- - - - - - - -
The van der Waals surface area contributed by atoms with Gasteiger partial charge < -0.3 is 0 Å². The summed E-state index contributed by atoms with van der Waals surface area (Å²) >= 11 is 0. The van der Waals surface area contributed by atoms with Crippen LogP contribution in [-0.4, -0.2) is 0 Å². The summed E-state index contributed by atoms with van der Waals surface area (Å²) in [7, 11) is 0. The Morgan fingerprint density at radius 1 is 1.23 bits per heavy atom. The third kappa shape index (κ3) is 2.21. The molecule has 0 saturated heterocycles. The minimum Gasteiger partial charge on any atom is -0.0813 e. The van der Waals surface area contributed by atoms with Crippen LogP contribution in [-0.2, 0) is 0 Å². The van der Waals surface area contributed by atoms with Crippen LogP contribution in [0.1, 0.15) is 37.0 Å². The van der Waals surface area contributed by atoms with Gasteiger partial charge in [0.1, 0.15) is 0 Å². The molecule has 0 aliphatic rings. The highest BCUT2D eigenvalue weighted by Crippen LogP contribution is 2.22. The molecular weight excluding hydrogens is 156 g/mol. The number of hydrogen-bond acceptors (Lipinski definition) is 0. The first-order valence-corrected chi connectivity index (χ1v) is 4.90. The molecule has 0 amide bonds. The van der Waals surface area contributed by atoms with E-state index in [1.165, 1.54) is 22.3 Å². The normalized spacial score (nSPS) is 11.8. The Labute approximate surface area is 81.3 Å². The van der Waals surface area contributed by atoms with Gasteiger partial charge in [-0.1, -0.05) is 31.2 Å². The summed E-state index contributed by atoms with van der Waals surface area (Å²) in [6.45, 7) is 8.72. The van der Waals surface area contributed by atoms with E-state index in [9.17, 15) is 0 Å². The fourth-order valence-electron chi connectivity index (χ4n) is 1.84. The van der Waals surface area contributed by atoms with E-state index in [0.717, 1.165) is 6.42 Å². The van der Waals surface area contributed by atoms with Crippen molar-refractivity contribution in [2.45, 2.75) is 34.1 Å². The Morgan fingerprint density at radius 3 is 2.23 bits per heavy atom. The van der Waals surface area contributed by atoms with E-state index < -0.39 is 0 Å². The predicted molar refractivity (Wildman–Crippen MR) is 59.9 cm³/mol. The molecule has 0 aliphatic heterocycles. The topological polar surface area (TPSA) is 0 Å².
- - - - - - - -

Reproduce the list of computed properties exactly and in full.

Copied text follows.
The van der Waals surface area contributed by atoms with Gasteiger partial charge < -0.3 is 0 Å². The summed E-state index contributed by atoms with van der Waals surface area (Å²) >= 11 is 0. The van der Waals surface area contributed by atoms with Crippen LogP contribution in [-0.4, -0.2) is 0 Å². The summed E-state index contributed by atoms with van der Waals surface area (Å²) in [7, 11) is 0. The Morgan fingerprint density at radius 1 is 1.23 bits per heavy atom. The third kappa shape index (κ3) is 2.21. The molecule has 0 saturated heterocycles. The minimum Gasteiger partial charge on any atom is -0.0813 e. The van der Waals surface area contributed by atoms with Crippen LogP contribution in [-0.2, 0) is 0 Å². The van der Waals surface area contributed by atoms with Crippen LogP contribution in [0.1, 0.15) is 37.0 Å². The van der Waals surface area contributed by atoms with Gasteiger partial charge in [0.1, 0.15) is 0 Å². The molecule has 0 aliphatic rings. The highest BCUT2D eigenvalue weighted by Crippen LogP contribution is 2.22. The molecular weight excluding hydrogens is 156 g/mol. The number of hydrogen-bond acceptors (Lipinski definition) is 0. The first-order valence-corrected chi connectivity index (χ1v) is 4.90. The molecule has 0 amide bonds. The van der Waals surface area contributed by atoms with E-state index in [1.165, 1.54) is 22.3 Å². The normalized spacial score (nSPS) is 11.8. The Labute approximate surface area is 81.3 Å². The van der Waals surface area contributed by atoms with Gasteiger partial charge in [-0.1, -0.05) is 31.2 Å². The summed E-state index contributed by atoms with van der Waals surface area (Å²) in [6.45, 7) is 8.72. The van der Waals surface area contributed by atoms with E-state index in [9.17, 15) is 0 Å². The fourth-order valence-electron chi connectivity index (χ4n) is 1.84. The van der Waals surface area contributed by atoms with E-state index in [0.717, 1.165) is 6.42 Å². The van der Waals surface area contributed by atoms with Crippen molar-refractivity contribution in [2.45, 2.75) is 34.1 Å². The Morgan fingerprint density at radius 3 is 2.23 bits per heavy atom. The van der Waals surface area contributed by atoms with E-state index < -0.39 is 0 Å². The predicted molar refractivity (Wildman–Crippen MR) is 59.9 cm³/mol. The molecule has 0 aliphatic heterocycles. The topological polar surface area (TPSA) is 0 Å².